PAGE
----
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Nothing can be cuter than sneaking in your toddler’s room and hearing them peacefully snore. Though snoring isn’t normally a problem, it can indicate that your child has some health problems that need to be addressed by an Ear Nose Throat (ENT) specialist. Watch for these symptoms that could mean something more serious is going on with your child.
If your child frequently sweats at night, it may mean that your child’s sympathetic nervous system is overactive. Your child’s airways may be blocked or swollen due to allergies, swollen tonsils or pediatric sleep apnea, causing low oxygen levels and triggering the nervous system to kick into high gear. If your notice nighttime sweating, quietly watch your child sleep at night, paying attention to their chest. If his or her rib cage and breastbone sink inward, this can be a sign of them struggling to breathe due to a closed airway.
Several studies have shown that children with pediatric sleep apnea are more likely to wet the bed. Though researchers aren’t exactly sure how the two are correlated, many believe it could be due to hormonal changes. Treating the child’s sleep apnea through tonsil or adenoid removal has been found to eliminate bedwetting in 66 percent of children.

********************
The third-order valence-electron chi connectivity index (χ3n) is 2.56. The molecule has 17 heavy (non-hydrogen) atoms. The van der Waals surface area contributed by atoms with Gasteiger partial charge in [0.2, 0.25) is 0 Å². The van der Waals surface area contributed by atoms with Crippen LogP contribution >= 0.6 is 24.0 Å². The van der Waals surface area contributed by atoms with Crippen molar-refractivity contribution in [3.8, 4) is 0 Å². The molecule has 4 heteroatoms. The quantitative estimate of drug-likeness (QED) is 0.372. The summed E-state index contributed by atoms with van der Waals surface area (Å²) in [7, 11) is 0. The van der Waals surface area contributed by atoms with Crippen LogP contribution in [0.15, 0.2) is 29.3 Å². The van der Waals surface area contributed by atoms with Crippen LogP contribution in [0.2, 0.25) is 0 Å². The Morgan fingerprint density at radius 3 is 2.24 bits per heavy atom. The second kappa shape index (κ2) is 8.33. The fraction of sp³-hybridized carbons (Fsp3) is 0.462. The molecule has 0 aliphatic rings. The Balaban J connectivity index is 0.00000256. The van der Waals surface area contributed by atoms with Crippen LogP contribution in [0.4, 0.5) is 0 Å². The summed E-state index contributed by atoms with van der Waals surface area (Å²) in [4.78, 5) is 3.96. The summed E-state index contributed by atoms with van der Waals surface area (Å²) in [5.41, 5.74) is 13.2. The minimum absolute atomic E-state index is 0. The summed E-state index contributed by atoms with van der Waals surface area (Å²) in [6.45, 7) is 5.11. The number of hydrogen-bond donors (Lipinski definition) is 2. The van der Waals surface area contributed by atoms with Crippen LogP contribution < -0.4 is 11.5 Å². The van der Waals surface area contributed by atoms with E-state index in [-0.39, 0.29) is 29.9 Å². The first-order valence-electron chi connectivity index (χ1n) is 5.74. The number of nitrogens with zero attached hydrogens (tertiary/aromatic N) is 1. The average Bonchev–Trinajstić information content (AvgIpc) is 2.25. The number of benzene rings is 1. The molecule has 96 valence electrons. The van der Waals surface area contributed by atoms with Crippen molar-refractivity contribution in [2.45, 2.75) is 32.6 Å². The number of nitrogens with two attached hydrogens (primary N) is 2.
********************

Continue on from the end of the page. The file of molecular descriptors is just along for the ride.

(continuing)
Behavioral Problems or Inattentiveness at School
Children who snore or breathe through their mouths have been found in studies to have a greater incidence of behavioral problems at home and school. When children don’t get enough oxygen when sleeping at night, it deprives the brain of much-needed oxygen, which can cause slow brain growth and development. Children who sleep better at night do better in school. Allergies and asthma can cause difficulty in children getting the oxygen they need at night, resulting in problems the next day.
Many parents assume that snoring is a normal part of childhood and falsely believe that it indicates a deep level of sleep. If your child regularly snores and experiences any of these accompanying symptoms, schedule an appointment with a pediatric ENT specialist today to learn if your child’s snoring means that your child needs medical treatment.